Geacilaira vermiculophylla was probably introduced to the Atlantic Coast of North America some time before the year 2000. To date, the earliest reported collection is from 1998 at Hog Island Bay (identified as ‘G. aff. tenuistipitata) on the Atlantic Coast of Virginia (Gurgel and Frederiq 2004). In Hog Island Bay, just north of the mouth of the Chesapeake Bay, G. vermiculophylla was collected in 1999 (Gurgel and Frederiq 2004). Large blooms of Gracilaria spp had been observed in Hog Island Bay for some years previously (Tyler et al. 2005; Thomsen et al. 2005). In 2000, in Masonboro Sound, North Carolina an unidentified Gracilaria sp. was reported fouling nets and covering intertidal mudflats. By 2002, this alga was causing problems in power plants in the Cape Fear estuary and was distributed over a wide salinity range (Thompson 2002 personal communication). Reports of G. vermiculophylla fouling fishing gear were also widespread (Freshwater et al. 2006). By 2004, it ranged from the south side of Cape Fear (Brunswick County) to Beaufort and Bogue Sound, Carteret County, NC (Freshwater et al. 2006). The vectors of introduction to this region are not clear. Few transplants of Pacific oysters (C. gigas) were made in this area. During World War II, extensive aquaculture of Graciliaria sp. for agar was undertaken in North Carolina, but the cultured seaweed was presumed to be a native species, recently described as G. hummi, (Hommersand and Freshwater 2009). Deliberate transplants of G. vermiculophylla from Asian waters were unlikely under wartime conditions. This alga could have been introduced by ship fouling or ballast water, sometime after the war, and unrecognized due to its similarity with Gracilaria tikvahiae and Gracilariopsis longissima (‘Gracilaria verrucosa’). However, G. vermiculophylla gametes survive only briefly in the water column, and adult plants are rare in hull fouling. Alternatively, it could have been introduced with some of the scattered official or unofficial and unsuccessful plantings of Pacific Oysters (Crassostrea gigas)on the East Coast in the 1950s-1970s (Krueger-Hadfield et al. 2017). Genetic analyses suggest that G. vermiculophylla had two separate introductions during this period, one that stayed confined to southern New England, while the other spread north to Great Bay, New Hampshire, and south to Georgia (Krueger-Hadfield et al. 2017).Subsequent studies, using genetic methods, found that G. vermiculophylla has become widespread on the East Coast of North America, south to Wassaw Sound, Georgia (Byers et al. 2012; Kollars et al. 2015) and north as far as Great Bay, New Hampshire (Thomsen 2004; Thomsen et al. 2005; Thomsen and McGlathery 2006; MacIntyre et al. 2011; Nettleton et al. 2013). It was found to be abundant in the York River, Virginia in 2007 (Johnson and Lipcius 2012) and elsewhere in the Chesapeake Bay (James Norris, 2005, personal communication). The extent of G. vermiculophylla’s growth in Chesapeake Bay, Delaware Bay, and other Northeastern US estuaries is unknown, owing to the need for molecular identification. The difficulty of identification also makes documentation of its spread difficult. Specimens in South Carolina and Georgia were collected in 2009, where mats of the alga covered mudflats that historically lacked macrophytes (Byers et al. 2012). In 2000-2003, G. vermiculophylla was collected along the southern Gulf of Maine, from Provincetown, Massachusetts to Dover, on Great Bay, New Hampshire (Nettleton et al. 2013).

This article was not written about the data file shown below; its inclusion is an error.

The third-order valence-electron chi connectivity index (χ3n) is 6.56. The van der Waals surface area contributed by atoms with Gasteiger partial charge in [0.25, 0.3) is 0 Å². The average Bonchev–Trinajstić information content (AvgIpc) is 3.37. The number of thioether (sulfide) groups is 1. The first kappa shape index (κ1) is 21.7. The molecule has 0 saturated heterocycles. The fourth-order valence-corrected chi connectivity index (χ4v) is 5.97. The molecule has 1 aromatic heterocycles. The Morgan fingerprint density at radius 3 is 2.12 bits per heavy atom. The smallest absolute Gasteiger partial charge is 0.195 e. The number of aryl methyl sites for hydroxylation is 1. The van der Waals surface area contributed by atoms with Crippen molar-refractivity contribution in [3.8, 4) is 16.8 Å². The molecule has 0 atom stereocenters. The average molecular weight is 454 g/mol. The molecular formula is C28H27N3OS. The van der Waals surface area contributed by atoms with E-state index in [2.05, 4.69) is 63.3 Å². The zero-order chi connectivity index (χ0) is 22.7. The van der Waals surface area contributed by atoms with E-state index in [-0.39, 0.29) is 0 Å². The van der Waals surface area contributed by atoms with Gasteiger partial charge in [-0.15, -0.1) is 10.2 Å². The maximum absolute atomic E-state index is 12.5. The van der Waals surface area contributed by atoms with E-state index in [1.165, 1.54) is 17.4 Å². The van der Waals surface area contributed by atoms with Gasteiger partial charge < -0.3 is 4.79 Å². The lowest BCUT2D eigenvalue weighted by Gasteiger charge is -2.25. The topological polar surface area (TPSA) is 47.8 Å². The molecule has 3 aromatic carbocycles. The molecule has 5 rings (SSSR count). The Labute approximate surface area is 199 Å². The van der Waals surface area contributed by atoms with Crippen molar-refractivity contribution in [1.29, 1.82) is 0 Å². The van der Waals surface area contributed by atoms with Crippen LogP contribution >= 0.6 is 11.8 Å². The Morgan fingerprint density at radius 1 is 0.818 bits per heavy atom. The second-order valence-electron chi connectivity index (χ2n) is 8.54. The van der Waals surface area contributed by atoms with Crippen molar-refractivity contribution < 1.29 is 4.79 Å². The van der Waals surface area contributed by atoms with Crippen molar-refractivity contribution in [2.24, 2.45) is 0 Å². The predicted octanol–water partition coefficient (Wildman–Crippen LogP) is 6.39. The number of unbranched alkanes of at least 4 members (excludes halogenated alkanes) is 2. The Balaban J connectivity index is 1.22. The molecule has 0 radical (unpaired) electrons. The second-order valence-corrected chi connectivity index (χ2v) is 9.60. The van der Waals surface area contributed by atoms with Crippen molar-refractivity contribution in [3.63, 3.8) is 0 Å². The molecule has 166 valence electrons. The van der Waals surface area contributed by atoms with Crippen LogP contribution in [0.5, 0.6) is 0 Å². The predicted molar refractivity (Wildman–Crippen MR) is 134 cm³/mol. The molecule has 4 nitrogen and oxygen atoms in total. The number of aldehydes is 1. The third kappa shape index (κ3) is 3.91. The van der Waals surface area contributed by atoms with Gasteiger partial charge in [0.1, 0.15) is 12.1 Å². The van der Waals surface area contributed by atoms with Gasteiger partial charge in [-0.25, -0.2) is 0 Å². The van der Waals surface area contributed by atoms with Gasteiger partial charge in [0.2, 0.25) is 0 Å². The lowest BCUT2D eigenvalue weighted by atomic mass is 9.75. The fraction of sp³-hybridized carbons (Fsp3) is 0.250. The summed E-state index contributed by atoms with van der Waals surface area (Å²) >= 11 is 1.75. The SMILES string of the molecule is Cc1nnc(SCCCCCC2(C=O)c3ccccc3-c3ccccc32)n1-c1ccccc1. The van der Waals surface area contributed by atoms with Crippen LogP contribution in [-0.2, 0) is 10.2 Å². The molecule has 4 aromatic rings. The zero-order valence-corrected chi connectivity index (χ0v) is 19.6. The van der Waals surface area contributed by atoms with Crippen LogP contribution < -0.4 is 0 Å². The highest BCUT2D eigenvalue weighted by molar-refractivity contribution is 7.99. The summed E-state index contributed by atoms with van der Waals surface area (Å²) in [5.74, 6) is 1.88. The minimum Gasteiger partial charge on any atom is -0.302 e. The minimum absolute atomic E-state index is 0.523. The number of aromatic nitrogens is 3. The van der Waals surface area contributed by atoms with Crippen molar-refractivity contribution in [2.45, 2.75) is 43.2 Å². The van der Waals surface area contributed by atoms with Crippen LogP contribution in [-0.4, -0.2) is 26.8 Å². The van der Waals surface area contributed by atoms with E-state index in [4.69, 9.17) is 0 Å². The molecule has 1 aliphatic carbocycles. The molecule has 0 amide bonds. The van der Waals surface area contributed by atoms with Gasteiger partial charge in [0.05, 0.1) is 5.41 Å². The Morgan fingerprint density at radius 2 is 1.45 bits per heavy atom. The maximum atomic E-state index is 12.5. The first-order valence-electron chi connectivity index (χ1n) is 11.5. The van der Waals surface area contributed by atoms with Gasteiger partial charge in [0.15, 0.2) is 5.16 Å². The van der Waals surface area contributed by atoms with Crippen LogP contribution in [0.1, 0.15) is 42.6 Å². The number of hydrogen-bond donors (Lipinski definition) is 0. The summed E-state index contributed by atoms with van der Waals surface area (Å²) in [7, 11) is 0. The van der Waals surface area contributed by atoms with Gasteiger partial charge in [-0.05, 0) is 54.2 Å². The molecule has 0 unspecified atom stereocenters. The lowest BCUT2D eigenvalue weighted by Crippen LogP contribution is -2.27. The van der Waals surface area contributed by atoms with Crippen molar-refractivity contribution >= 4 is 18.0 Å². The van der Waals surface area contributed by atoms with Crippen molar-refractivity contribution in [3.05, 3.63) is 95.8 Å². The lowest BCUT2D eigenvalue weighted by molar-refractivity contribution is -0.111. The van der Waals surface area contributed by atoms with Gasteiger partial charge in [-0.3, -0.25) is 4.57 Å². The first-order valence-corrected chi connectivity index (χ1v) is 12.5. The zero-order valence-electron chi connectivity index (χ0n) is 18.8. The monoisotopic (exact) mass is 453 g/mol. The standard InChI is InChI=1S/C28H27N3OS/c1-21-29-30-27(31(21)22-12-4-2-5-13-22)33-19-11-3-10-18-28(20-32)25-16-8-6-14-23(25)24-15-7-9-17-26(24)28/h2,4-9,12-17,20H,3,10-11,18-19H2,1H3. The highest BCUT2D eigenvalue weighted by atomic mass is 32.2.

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Invasion History Elsewhere in the World:

The earliest reported collection of Gracilaria vermiculophylla in Europe was in the Netherlands in 1980. Blooms of a red alga were observed in Oostvoornse Meer, a lagoon in the Rhine Delta near Rotterdam. Specimens taken in 1994 were identified as G. vermiculophylla by molecular methods (Rueness 2005; Stegenga and Karremans 2015). Another early collection was in 1985, in the Ria de Aveiro lagoon, Portugal (Abreu et al. 2011). As in North America, this invasion was initially unrecognized, because of its similarity to native species. By 2004, this seaweed was known from many coastal and estuarine sites from the Oslofjord, Norway to the Bahia a Coruna, Spain, and the Ria Formosa, Portugal (Ruenss 2005). It continued to spread to new areas, including Northern Ireland in 2012 (Nunn and Minchin 2013), and the Baltic Sea coasts of Denmark and Germany in 2003-2007 (Thomsen et al. 2007; Hammann et al. 2013). In 2006-2009, G. vermiculophylla was found in lagoons of the Po Delta and in the Venice Lagoon, on the northern Adriatic Sea (Sfriso et al. 2012; Munari et al. 2015). Gracilaria vermiculophylla has spread south from Europe to lagoons on the Atlantic coast of Morocco, where it was first collected in 2002 (Guillemin et al. 2008).